Taking apart âFun Homeâ: A tragedy of comical proportions

Small Alison (Katie Bradshaw), Christian Bechdel (Daniel Drilon) and John Bechdel (Noel Comia) perform an upbeat song number, putting the “fun” in Fun Home.

Taking apart ‘Fun Home’: A tragedy of comical proportions
Mirava M. Yuson (The Philippine Star) - December 12, 2016 - 12:00am

MANILA, Philippines – In April 2015, a small production with only 10 cast members won the Tony Awards’ coveted Best Musical award. That musical was Fun Home, based on cartoonist Alison Bechdel’s “tragicomic” (as she calls it) autobiography with the same title.

It may not have had the glitz of your typical Broadway production, but it was certainly not devoid of glamour. And thanks now to director Bobby Garcia, last month at the Romulo Theater in RCBC Tower, we got to witness Alison’s journey firsthand, just a year after its onstage debut. And oh, what a journey it is.

The play revolves around three key periods in Alison’s life. The first is her childhood as “Small Alison” wherein she tolerates the frenetic behavior of her father, who remains as the single most influential (and sometimes malevolent) force even when she grows up. Alison’s father, Bruce, is a teacher, reader, writer, ex-soldier, real estate mogul, house restorer, etcetera — and he happens to run a crematorium, too. His constant oscillating between jobs is also reflected in his apparent bipolar behavior, which takes a toll on his family.

The second event is the time in college of “Medium Alison” as she attempts to sort out her sexuality. Lastly, Alison the adult is a cartoonist reflecting on her past while illustrating her graphic novel. While analyzing her own history, she often drops in on her own flashbacks to pinpoint foreshadowings of her present situation.

It’s a production rich with depictions of deceit, abuse, death and sexual themes, and yet one of the highly praised aspects of Fun Home is its notably young cast. For that reason, most rehearsals were reportedly done separately, with the child actors having different practice runs so as to distance them from the darker moments of the play.

The Bechdel kids are kid-dy, and jovial, encapsulating the naiveté of childhood perfectly and injecting much-needed whimsy during Alison’s flashbacks. The talented three play their roles perfectly. Katie Bradshaw shines as small Alison, who pulls at your heartstrings with her perpetual quest to win her father’s approval. Her song numbers happen to be the most hum-worthy, and her emoting is equally on point, making for an awesome and heartbreaking performance. Her brothers Christian and John are enthusiastically played by Daniel Drilon and Noel Comia Jr. who both delight audiences with the uproarious Come to the Fun Home. You can’t help but miss them by the second half of the play, when the brothers fade into the background as they have seemingly faded from Alison’s life.

Lea Salonga is one of the play’s selling points as the woefully under-used Helen (Bruce’s wife and Alison’s mother). To no one’s surprise, she makes quick and easy work of her ballad Days and Days, a standout in the already emotion-laden second half. Once again, she proves that she’s an expert at playing a conflicted mother who has unwillingly distanced herself from her child, and her dynamic with Alison is the perfect picture of every mother struggling with connecting to a daughter.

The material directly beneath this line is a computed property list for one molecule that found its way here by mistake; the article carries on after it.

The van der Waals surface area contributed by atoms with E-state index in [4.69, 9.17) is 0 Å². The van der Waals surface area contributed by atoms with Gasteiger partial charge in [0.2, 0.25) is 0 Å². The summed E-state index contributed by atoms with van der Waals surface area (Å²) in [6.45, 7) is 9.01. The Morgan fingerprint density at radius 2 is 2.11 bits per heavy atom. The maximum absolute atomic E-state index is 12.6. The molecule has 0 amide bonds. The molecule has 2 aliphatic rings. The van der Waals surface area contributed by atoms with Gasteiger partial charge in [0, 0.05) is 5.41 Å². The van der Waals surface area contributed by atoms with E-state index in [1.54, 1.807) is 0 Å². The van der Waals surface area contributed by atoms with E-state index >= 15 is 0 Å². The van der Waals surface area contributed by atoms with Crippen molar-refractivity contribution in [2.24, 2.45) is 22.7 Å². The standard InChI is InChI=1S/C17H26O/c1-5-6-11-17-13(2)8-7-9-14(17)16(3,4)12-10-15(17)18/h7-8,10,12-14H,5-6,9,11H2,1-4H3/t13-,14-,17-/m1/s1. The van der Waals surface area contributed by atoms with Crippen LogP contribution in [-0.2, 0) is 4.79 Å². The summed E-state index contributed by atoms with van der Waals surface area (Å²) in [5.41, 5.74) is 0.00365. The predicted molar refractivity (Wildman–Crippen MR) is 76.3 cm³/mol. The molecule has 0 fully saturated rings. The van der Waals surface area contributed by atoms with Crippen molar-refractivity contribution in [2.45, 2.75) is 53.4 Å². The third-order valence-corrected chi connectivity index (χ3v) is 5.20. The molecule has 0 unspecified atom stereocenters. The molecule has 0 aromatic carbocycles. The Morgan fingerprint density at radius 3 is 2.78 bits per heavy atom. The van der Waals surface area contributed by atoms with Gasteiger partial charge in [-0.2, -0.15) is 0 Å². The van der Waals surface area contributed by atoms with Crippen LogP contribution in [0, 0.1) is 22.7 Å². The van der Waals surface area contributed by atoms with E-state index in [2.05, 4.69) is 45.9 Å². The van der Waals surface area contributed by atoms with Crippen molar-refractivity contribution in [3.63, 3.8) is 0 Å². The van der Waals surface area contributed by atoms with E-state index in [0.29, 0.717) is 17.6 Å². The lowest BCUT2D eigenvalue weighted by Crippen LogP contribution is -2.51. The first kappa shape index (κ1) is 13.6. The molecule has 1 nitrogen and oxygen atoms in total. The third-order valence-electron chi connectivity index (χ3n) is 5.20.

But since the father-daughter bond is the crux of Fun Home, Helen is overshadowed by Bruce (played by Eric Kunze) in every way. He walks the fine line between despicable and pitiable, with every scene pulling you one way or the other. Of all characters, he comes across as the most flawed, and therefore the most authentic.

Providing a pleasant interlude in between nostalgia and the dismal present is Medium Alison (Mikkie Bradshaw-Volante), whose epiphany when it comes to her sexuality is hilarious and relatable for many teens. It’s a shame that we never get to see how Medium Alison is transformed from an insecure, quiet girl into the confident, sagely woman played by Cris Villonco, who commentates all these moments from her studio apartment.

Helen Bechdel (Lea Salonga) has an emotional heart-to-heart with her daughter Alison (Mikkie Bradshaw-Volante).

Nevertheless, the play is a well-balanced trifecta of childhood, puberty and the one event that transforms you into an adult.

A frequent criticism of Fun Home during its Broadway run was the question of whether the comic should have been adapted into a straight play instead. But nothing encapsulates the thrill of a morning after like the number Changing My Major, or the wonder of meeting a hero as a child like in Ring of Keys.

Alison’s crooning monologues transform into some of the most memorable moments in the play, thanks to her catchy reveries. The music is consistent, mixing deceptively sing-song-y tones with sinister undertones in the lyrics. A lot of moments touch you, sung or un-sung. Though other times, it feels as if the play is forcefully jackhammering sadness into your amygdala. After all, there are only so many times you can cringe at the conspicuous displays of parental neglect.

Ultimately, Fun Home provides a welcome respite especially in the wake of world news that has been bad, worse and downright crushing. Its themes have never been more relevant, as it raises the issue of having to hide one’s identity and the consequences of doing so when faced with public persecution as an alternative. It emphasizes the skeletons that inevitably fall out of the closet, whether you want them to or not, and how they can affect people around you. It teaches some of the myriad ways people deal with tragedy. Some end up becoming tragedy themselves; others transform them into art that becomes award-winning musicals.


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